MTPR

China

Nate Hegyi / YPR

Republican Senator Steve Daines hosted Chinese ambassador Chui Tiankai at a ranch near Belgrade today.  The two were there to talk … cattle. In June, China lifted their 14 year-old ban on importing U.S. beef.

USDA photo by Keith Weller

Montana cattle producers say they’re now a big step closer to getting their beef back into the potentially lucrative Chinese market. American beef has been locked out of China ever since a 2003 Mad Cow Disease scare in Washington State.

Sen. Steve Daines.
Courtesy photo

Montana Senator Steve Daines says he thinks Asia respects President Donald Trump’s recent hardline stances in North Korea and Syria.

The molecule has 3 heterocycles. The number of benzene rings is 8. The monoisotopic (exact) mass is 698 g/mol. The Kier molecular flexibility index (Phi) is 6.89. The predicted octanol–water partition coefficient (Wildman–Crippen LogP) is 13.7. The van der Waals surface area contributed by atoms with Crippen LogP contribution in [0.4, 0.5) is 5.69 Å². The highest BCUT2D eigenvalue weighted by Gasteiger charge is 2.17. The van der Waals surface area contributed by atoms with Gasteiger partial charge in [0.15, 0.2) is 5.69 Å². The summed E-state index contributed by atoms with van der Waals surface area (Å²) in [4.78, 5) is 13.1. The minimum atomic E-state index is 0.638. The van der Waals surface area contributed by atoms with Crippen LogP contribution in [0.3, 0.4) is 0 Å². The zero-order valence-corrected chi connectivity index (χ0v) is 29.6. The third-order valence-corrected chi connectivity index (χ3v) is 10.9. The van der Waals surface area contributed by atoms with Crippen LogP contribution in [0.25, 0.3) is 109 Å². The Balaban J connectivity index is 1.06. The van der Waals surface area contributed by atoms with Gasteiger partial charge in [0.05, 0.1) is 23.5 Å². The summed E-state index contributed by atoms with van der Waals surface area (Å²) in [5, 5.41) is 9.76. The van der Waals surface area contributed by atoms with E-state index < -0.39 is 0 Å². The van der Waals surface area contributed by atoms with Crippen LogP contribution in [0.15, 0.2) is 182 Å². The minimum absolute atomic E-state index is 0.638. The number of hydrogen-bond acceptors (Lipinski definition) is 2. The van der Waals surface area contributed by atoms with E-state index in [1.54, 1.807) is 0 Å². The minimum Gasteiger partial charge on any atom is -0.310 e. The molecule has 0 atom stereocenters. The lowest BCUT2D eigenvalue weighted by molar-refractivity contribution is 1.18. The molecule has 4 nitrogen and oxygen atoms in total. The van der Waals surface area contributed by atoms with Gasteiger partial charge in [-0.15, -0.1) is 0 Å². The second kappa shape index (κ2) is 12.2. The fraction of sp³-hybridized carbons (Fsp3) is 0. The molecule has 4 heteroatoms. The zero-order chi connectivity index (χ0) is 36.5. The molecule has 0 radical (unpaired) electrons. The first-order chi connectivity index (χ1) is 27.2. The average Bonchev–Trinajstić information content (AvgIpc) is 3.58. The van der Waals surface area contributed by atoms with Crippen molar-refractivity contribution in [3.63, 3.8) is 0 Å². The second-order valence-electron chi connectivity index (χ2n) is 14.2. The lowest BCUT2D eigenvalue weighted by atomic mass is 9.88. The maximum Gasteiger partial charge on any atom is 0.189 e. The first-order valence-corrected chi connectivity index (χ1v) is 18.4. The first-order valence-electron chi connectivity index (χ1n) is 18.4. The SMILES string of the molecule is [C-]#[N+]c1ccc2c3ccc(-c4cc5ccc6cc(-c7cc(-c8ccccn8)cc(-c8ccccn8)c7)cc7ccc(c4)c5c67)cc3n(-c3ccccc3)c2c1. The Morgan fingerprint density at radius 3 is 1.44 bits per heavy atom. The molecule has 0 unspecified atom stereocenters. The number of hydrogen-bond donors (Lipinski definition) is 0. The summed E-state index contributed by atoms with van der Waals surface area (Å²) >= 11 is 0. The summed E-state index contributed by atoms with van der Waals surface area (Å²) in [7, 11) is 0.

"In other words, the peace through strength doctrine of Ronald Reagan is starting to be heard a bit more over in Asia," says Daines. "We have a president now that I think is regaining the respect of the world to its leadership."

Sen. Daines hand-carried four Montana steaks and a photo of Fred Wacker of Miles City and his cows to China and presented them to Premier Li Keqiang to underscore the importance of opening Chinese markets to U.S. beef imports.
Courtesy Senator Daines

U.S. Senator Steve Daines says he thinks American beef is almost back on the menu in China.

"We’re now engaged at the highest levels in their government and telling them this is a very important issue for the United States," Daines says.

Cattle
(PD)

China is one of the top beef-consuming nations in the world. But American producers have been locked out of that lucrative market since a Mad Cow Disease scare 13 years ago.

That changed this week.

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